We can think about capitalist cinema in at least two ways:
1) films that explicitly address the world of accumulation, speculation, production, or consumption– that is, films that take as major themes or leitmotifs the procedures and trappings of capitalist economy AND
2) films that simply by virtue of having been produced in a capitalist society OF NECESSITY function as symptoms of their socio-historical context.
Clearly the second category presupposes what is perhaps already blindingly obvious: that a text (any text: film, novel, song, fashion, etc.) cannot help but bear the marks of not only its maker but its maker’s moment.
(This will be the case, I want to argue, even in the event that the object produced is a replica of an artifact identified with a prior age. A reproduction of a fetish, carved carefully from bone in direct proportion to a model taken from an archeological exhibit is still contemporary art not simply because it was produced in the present but because its status as a copy deprives it of ritual significance.)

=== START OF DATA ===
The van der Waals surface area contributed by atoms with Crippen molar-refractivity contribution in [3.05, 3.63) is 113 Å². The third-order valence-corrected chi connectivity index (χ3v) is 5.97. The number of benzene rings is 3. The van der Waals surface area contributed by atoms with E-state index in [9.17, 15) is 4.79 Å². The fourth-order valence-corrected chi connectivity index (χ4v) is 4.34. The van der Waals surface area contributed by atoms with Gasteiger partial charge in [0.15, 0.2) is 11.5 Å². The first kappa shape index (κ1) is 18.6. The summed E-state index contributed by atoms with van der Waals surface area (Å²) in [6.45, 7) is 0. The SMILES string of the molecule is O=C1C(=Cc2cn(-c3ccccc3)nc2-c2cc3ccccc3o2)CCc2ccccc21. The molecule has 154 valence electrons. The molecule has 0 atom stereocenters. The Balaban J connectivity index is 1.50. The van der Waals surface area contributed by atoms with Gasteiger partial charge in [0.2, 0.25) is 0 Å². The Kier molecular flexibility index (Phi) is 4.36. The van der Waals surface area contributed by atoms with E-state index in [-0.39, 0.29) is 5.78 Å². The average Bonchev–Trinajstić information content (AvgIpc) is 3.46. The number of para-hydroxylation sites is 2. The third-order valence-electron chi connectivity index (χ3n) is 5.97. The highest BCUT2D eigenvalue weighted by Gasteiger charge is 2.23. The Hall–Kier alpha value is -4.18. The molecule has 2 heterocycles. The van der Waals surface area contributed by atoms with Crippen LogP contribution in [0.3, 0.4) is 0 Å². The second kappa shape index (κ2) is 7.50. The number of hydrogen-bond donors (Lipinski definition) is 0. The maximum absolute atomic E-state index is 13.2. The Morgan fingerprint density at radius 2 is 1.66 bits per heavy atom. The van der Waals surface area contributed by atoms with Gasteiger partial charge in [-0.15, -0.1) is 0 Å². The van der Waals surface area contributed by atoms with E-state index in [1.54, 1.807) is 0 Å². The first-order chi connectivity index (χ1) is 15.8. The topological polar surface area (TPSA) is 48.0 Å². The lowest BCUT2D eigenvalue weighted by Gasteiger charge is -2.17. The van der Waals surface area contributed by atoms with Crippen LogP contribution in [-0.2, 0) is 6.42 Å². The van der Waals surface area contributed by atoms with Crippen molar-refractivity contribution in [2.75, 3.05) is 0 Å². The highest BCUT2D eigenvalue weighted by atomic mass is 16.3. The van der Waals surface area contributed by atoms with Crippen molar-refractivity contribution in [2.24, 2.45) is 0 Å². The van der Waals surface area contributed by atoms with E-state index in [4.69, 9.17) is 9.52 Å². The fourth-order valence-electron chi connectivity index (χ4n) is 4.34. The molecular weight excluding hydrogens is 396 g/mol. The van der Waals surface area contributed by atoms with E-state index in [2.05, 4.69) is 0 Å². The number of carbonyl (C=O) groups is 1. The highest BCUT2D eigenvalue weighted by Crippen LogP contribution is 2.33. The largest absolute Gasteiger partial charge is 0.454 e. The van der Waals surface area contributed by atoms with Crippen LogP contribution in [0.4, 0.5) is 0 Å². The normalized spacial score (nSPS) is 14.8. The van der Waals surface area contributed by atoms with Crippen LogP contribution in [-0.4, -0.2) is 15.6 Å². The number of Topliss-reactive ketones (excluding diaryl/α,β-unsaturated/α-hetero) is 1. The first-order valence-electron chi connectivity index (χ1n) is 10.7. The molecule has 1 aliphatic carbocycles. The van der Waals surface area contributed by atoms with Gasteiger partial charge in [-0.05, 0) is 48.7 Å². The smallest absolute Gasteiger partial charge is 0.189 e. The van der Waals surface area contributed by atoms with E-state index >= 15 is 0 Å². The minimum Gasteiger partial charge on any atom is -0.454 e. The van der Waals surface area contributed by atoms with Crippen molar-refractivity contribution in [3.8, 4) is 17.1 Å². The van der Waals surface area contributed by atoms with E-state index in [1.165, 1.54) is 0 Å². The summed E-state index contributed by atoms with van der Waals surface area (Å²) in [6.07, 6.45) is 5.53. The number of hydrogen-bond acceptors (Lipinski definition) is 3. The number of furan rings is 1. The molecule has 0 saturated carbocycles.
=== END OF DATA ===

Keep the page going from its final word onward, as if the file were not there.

Margin Call (US 2011), The Jewel (Italy 2011), and Life Without Principle (China 2011) belong in the first category. All of them are entertaining and address corruption and financial speculation (the latter, a film by Johnnie To, juxtaposes corporate malfeasance with “blue-collar” crime). Yet notably, these films, far from indicting capitalism function as its co-conspirators. As Baudrillard argues in Simulacra and Simulations, scandal serves to conceal the fact that the system itself is scandalous. To focus on the appalling greed of financier-sociopaths is to simply reiterate the tired alibi that our problems are caused by “a few bad apples.” But it’s not the apples; it’s the barrel.